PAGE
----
“Rue Quesnoy” also features lines: two narrowing vertical lines, flanked by houses and a broken and playful third line, a horizontal line consisting of trees slightly above the horizon. Again, we sense movement in Degas’ work. He guides and pleases the eye.
But our masterpiece remains a female figure, a pastel inserted at the bottom of this post, a dancer adjusting her slipper: lines against a flat-coloured background, an example of Japonism, except that he shows a shadow. In this work, less is more.
“Artists were especially affected by the lack of perspective and shadow, the flat areas of strong color, and the compositional freedom gained by placing the subject off-centre, mostly with a low diagonal axis to the background.” (See Japonism, Wikipedia)
“The prints were collected by such painters as Édouard Manet, Edgar Degas, Claude Monet, and other artists. The clarity of line, spaciousness of composition, and boldness and flatness of colour and light in Japanese prints had a direct impact on their work and on that of their followers.”[v]
Once known mainly for his depiction of ballet dancers, Degas’ choice of subject matter was much broader and always appealing, even when his representation of the human form, the female figure, did not embellish his models. His art is figurative, not abstract, but his strength lies, to a large extent, in the structure of his art, or in the lines behind the figures. A successful artist during his own lifetime, he was admired by artists who followed him, including Picasso, and he remains not only a favourite but also a model, which makes him a classic.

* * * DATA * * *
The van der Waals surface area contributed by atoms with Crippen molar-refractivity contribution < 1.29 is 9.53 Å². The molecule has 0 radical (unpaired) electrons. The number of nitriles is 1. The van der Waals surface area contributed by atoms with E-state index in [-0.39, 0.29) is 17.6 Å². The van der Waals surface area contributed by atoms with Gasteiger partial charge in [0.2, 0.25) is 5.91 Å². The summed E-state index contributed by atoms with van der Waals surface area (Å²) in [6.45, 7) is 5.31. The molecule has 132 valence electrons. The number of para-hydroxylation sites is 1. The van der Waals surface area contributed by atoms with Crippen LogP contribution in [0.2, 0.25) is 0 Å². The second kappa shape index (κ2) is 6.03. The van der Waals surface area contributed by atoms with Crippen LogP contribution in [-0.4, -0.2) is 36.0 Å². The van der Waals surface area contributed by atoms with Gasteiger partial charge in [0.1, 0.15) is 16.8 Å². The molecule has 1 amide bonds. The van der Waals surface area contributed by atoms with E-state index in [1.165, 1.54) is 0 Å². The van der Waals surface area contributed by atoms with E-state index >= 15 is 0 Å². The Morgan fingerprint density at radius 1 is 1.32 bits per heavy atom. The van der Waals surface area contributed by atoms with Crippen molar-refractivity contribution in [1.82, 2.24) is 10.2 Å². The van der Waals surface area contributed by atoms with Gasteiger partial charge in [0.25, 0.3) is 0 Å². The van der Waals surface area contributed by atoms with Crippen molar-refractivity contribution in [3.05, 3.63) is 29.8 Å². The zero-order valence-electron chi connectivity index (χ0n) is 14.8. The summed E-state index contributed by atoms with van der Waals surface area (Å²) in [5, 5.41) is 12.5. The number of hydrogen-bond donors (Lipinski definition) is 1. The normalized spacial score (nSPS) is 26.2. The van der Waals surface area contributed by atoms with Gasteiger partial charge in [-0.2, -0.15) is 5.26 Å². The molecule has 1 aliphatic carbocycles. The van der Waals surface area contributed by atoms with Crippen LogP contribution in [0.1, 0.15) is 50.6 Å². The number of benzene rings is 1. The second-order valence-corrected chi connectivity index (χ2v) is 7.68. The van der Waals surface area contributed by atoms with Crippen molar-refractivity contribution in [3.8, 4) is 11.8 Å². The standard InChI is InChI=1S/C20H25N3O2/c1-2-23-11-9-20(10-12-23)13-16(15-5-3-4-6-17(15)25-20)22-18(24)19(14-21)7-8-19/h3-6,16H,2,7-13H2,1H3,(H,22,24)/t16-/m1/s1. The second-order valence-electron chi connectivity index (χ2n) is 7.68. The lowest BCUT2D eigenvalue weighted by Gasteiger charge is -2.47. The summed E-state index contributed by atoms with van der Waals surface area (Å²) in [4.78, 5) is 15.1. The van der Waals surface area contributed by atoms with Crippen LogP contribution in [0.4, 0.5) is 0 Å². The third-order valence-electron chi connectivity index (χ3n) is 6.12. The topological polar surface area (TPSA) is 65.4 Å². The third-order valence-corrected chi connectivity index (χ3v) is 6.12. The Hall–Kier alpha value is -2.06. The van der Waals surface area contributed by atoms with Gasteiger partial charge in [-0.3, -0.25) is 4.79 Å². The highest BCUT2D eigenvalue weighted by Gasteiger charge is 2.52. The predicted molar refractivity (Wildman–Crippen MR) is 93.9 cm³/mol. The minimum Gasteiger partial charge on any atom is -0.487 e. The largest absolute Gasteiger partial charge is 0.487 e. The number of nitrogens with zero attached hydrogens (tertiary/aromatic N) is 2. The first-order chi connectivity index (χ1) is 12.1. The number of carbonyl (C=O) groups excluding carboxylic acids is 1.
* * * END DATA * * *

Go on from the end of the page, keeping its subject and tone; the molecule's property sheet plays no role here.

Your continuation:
I was just browsing the internet in search of sites that feature artists who have guided my own short career as an artist. Anna Syperek gave me the encouragement that led me to take paintings to Lygthesome Gallery. However, one day, I decided to show some of my paintings to Dr Price, my ophthalmologist and an artist. Well, he also made several helpful comments.
I like to paint big, rhythmic things. I like bold colours – like that poem, like the landscape itself – something that people can’t walk past. I don’t want them to be able to walk past.
He lengthens the days, the weeks, the months…
Paul has a profession. It must be difficult for him to find the time and energy to paint. Yet very few artists are more devoted to their art than Paul, and very few are more productive. Dr Price lengthens the days, weeks and months to produce yet another beautiful Canadian painting.
Back to animism
However, although he seems to have been influenced by the Group of Seven, Paul Price does not paint Algonkian landscapes. He paintsNewfoundland and Labrador, but not Newfoundland and Labrador as they are. Paul paints Newfoundland and Labrador as he sees them. His landscapes and seascapes are conditioned by a personal vision visited upon landscapes and seascapes. His paintings are not simply representational, but re-presentational, as I used the term in my recent blog on “The Velveteen Rabbit and animism.” Paul’s paintings reveal a creative mind.
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In Antigonish, Paul lived in a very large old house, perhaps a former inn or auberge, located by the ocean. I never walked down to the beach side of his property, but I would presume, a sailboat was at the ready. But he came to my “dinners,” and I remember his pouring me a glass of wine so I would sit at my piano and play my very own “songs without words.”
Paul’s biography is on websites that feature painting: oils, watercolours, prints, etc. from his abundant collection. Paul is very eclectic. In fact, he does not always paint landscapes. Moreover, the works of other artists are exhibited in his Gallery.
I may never see Paul again, but I wish to salute a gentleman who has already stretched his life beyond the years afforded him by destiny.